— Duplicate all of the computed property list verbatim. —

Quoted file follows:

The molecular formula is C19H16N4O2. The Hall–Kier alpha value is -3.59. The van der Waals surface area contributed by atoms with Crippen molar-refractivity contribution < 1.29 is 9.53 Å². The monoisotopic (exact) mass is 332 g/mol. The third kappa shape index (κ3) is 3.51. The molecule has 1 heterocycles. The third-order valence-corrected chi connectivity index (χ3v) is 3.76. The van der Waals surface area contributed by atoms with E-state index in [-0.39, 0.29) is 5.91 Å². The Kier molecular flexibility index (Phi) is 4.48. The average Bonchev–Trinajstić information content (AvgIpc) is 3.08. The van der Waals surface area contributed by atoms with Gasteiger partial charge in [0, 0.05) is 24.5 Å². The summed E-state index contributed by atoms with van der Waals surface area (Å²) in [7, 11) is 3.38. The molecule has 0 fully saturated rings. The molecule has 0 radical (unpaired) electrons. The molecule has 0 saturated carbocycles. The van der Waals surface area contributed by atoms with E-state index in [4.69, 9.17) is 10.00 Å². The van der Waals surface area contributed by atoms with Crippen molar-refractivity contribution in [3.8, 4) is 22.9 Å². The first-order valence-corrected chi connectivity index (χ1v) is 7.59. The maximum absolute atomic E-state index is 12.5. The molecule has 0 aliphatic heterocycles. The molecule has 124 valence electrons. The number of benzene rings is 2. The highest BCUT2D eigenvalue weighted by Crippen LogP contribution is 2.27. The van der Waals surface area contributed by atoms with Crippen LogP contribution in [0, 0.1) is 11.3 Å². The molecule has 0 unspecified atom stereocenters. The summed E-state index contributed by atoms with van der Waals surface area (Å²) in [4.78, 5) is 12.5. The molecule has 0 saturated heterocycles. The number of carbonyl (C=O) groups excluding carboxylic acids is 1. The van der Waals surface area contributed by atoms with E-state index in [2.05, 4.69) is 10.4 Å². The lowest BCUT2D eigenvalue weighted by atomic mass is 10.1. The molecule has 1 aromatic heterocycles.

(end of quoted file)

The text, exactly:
The molecular formula is C19H16N4O2. The Hall–Kier alpha value is -3.59. The van der Waals surface area contributed by atoms with Crippen molar-refractivity contribution < 1.29 is 9.53 Å². The monoisotopic (exact) mass is 332 g/mol. The third kappa shape index (κ3) is 3.51. The molecule has 1 heterocycles. The third-order valence-corrected chi connectivity index (χ3v) is 3.76. The van der Waals surface area contributed by atoms with E-state index in [-0.39, 0.29) is 5.91 Å². The Kier molecular flexibility index (Phi) is 4.48. The average Bonchev–Trinajstić information content (AvgIpc) is 3.08. The van der Waals surface area contributed by atoms with Gasteiger partial charge in [0, 0.05) is 24.5 Å². The summed E-state index contributed by atoms with van der Waals surface area (Å²) in [7, 11) is 3.38. The molecule has 0 fully saturated rings. The molecule has 0 radical (unpaired) electrons. The molecule has 0 saturated carbocycles. The van der Waals surface area contributed by atoms with E-state index in [4.69, 9.17) is 10.00 Å². The van der Waals surface area contributed by atoms with Crippen molar-refractivity contribution in [3.8, 4) is 22.9 Å². The first-order valence-corrected chi connectivity index (χ1v) is 7.59. The maximum absolute atomic E-state index is 12.5. The molecule has 0 aliphatic heterocycles. The molecule has 124 valence electrons. The number of benzene rings is 2. The highest BCUT2D eigenvalue weighted by Crippen LogP contribution is 2.27. The van der Waals surface area contributed by atoms with Crippen LogP contribution in [0, 0.1) is 11.3 Å². The molecule has 0 unspecified atom stereocenters. The summed E-state index contributed by atoms with van der Waals surface area (Å²) in [4.78, 5) is 12.5. The molecule has 0 saturated heterocycles. The number of carbonyl (C=O) groups excluding carboxylic acids is 1. The van der Waals surface area contributed by atoms with E-state index in [2.05, 4.69) is 10.4 Å². The lowest BCUT2D eigenvalue weighted by atomic mass is 10.1. The molecule has 1 aromatic heterocycles.